Why is Networking Such a Scary Word?

From Celine Chen

Learning how to connect with other professionals and build a network. 

The term networking seems to really throw people off, especially when they are just starting their career journey. We know it’s an important part of professional development, but so many people don’t know how to do it. How do you meet other professionals? Who should you talk to? How do you get them to join your network?

Earlier this month I had the incredible opportunity to attend a “Professional Development Tips” workshop led by a Bryn Mawr alumna, Lynda Pak ‘90, who currently works as the Vice President of Strategic Business for the Estee Lauder Companies North America division. Before the workshop Lynda was kind enough to be available for a group lunch, where we could get to know her and ask questions about her experience in a casual setting. She shared her experience coming into Bryn Mawr as a pre-health student, then ending up in consulting where she developed a lot of technology training. Lynda was open about her experience in consulting and how she has made many pivots in her career after exploring different paths and trying to find which worked best for her. It was great to hear how it is perfectly fine to change careers throughout your life. Lyndas career took her different directions before she made her way to her current position as an executive in technology. 

Lynda Pak ’90 and students at a LILAC event on networking. Photo courtesy of @brynmawrcollegelilac

Lynda mentioned many general tips for networking and interviewing, but she also provided a lot of answers to tough questions like “how can you maintain contact with people you meet?” 

Whenever a career advisor talks about networking, a key point they bring up is the need to keep up with your connections. Lynda’s answer to that question was: Contact them if you read an article about their company/makes you think about them. This shows that you are knowledgeable about the company, what they do, and are interested in staying up to date on the latest news within the industry. This also keeps you in the forefront of their mind as a thoughtful candidate for future jobs. Lynda made a point to mention that a lot of the time job board positions are only posted if there was no one within individuals’ immediate network that fit the role. In other words, if you stay at the forefront of people’s minds, you have a better chance of hearing about open positions first.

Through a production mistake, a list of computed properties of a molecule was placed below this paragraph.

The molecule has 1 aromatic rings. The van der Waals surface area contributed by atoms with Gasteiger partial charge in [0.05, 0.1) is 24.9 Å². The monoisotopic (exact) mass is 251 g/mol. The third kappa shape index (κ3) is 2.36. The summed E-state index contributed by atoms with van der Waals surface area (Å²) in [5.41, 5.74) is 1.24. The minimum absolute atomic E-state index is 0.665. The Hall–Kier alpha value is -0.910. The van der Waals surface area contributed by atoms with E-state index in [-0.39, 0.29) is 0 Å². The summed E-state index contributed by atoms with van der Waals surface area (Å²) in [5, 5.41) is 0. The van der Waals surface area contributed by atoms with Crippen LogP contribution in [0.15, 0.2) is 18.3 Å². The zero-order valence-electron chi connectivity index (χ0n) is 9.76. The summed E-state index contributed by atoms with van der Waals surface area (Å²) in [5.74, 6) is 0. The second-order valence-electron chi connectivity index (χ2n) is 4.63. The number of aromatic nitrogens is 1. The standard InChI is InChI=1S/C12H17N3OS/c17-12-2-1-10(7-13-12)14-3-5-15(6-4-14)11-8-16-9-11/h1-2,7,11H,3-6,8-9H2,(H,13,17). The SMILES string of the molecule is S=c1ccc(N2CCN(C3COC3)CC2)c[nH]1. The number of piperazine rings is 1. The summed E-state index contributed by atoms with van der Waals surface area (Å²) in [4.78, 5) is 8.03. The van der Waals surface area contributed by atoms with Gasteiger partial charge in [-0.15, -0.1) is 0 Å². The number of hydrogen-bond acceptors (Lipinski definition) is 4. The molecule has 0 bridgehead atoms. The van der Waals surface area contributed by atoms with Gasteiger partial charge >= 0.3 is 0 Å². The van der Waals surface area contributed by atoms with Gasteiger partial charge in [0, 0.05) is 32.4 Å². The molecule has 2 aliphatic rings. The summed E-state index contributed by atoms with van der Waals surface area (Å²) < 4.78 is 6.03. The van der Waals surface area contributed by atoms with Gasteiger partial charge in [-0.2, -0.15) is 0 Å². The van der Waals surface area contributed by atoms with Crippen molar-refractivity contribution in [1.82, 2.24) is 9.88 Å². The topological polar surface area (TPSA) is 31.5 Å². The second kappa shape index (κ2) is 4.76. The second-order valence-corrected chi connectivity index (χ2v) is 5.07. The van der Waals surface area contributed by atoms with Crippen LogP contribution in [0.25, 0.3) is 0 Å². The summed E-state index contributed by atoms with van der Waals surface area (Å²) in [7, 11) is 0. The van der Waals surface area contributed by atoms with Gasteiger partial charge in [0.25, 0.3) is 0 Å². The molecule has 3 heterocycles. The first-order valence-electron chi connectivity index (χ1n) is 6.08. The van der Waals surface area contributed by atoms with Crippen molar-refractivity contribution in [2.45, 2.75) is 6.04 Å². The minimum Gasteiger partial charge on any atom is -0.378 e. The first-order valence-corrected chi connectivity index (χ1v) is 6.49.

Make the First Move. At Bryn Mawr, the goal is to empower students to become strong, independent, and thoughtful individuals. However, there is certainly a history of women not making the first move out of fear of being overaggressive or imposing on others. Women are still less likely to negotiate their salary or ask for a raise. Hearing Lynda talk about the importance of making the first move was so reaffirming of the importance to do so. You really stand out as an individual when you make the first move. This kind of attitude has always been a theme throughout college life at Bryn Mawr, but I love how events like this drive the concept home even more. 

A lot of one’s experience at college is what you make of it. You can choose to go to class, you can choose to attend career events, and you can choose to sign up for clubs. What I really value about being in college is that so many campus-wide organizations take the time and energy to create these sorts of events. Then it’s up to you whether or not you want to capitalize on them. This opportunity to meet Lynda was so valuable because it allowed me to expand my network and learn a lot of insider tips on how to “hack” networking and interviewing. It was also inspiring to see and hear about the career path of an alum, knowing that it’s possible to come from Bryn Mawr and accomplish something similar.  


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